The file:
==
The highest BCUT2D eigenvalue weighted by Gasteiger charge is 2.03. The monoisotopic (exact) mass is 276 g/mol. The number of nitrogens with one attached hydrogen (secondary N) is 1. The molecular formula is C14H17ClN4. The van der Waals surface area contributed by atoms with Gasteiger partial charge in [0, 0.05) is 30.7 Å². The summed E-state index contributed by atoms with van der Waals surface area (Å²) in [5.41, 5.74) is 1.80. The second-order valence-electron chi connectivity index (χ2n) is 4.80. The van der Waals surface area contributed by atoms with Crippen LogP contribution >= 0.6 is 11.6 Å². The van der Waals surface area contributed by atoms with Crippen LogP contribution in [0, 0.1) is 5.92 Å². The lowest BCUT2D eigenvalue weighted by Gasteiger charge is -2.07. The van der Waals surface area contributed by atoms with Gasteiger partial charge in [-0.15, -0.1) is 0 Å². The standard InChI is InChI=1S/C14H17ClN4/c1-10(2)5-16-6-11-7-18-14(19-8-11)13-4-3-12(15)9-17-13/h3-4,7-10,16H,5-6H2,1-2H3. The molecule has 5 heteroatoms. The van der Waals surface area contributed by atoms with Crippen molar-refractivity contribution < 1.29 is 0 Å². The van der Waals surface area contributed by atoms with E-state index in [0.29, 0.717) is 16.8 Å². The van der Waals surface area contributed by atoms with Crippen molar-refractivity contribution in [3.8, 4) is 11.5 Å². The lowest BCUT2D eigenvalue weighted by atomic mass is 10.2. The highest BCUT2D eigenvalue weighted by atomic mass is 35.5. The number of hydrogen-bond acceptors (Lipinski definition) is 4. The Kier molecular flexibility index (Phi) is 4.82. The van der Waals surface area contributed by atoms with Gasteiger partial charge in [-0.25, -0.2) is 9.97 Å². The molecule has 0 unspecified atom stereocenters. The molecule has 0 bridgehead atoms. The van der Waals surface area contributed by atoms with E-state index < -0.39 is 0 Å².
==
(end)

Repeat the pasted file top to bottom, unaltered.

The highest BCUT2D eigenvalue weighted by Gasteiger charge is 2.03. The monoisotopic (exact) mass is 276 g/mol. The number of nitrogens with one attached hydrogen (secondary N) is 1. The molecular formula is C14H17ClN4. The van der Waals surface area contributed by atoms with Gasteiger partial charge in [0, 0.05) is 30.7 Å². The summed E-state index contributed by atoms with van der Waals surface area (Å²) in [5.41, 5.74) is 1.80. The second-order valence-electron chi connectivity index (χ2n) is 4.80. The van der Waals surface area contributed by atoms with Crippen LogP contribution >= 0.6 is 11.6 Å². The van der Waals surface area contributed by atoms with Crippen LogP contribution in [0, 0.1) is 5.92 Å². The lowest BCUT2D eigenvalue weighted by Gasteiger charge is -2.07. The van der Waals surface area contributed by atoms with Gasteiger partial charge in [-0.15, -0.1) is 0 Å². The standard InChI is InChI=1S/C14H17ClN4/c1-10(2)5-16-6-11-7-18-14(19-8-11)13-4-3-12(15)9-17-13/h3-4,7-10,16H,5-6H2,1-2H3. The molecule has 5 heteroatoms. The van der Waals surface area contributed by atoms with Crippen molar-refractivity contribution < 1.29 is 0 Å². The van der Waals surface area contributed by atoms with E-state index in [0.29, 0.717) is 16.8 Å². The van der Waals surface area contributed by atoms with Crippen molar-refractivity contribution in [3.8, 4) is 11.5 Å². The lowest BCUT2D eigenvalue weighted by atomic mass is 10.2. The highest BCUT2D eigenvalue weighted by atomic mass is 35.5. The number of hydrogen-bond acceptors (Lipinski definition) is 4. The Kier molecular flexibility index (Phi) is 4.82. The van der Waals surface area contributed by atoms with Gasteiger partial charge in [-0.25, -0.2) is 9.97 Å². The molecule has 0 unspecified atom stereocenters. The molecule has 0 bridgehead atoms. The van der Waals surface area contributed by atoms with E-state index < -0.39 is 0 Å².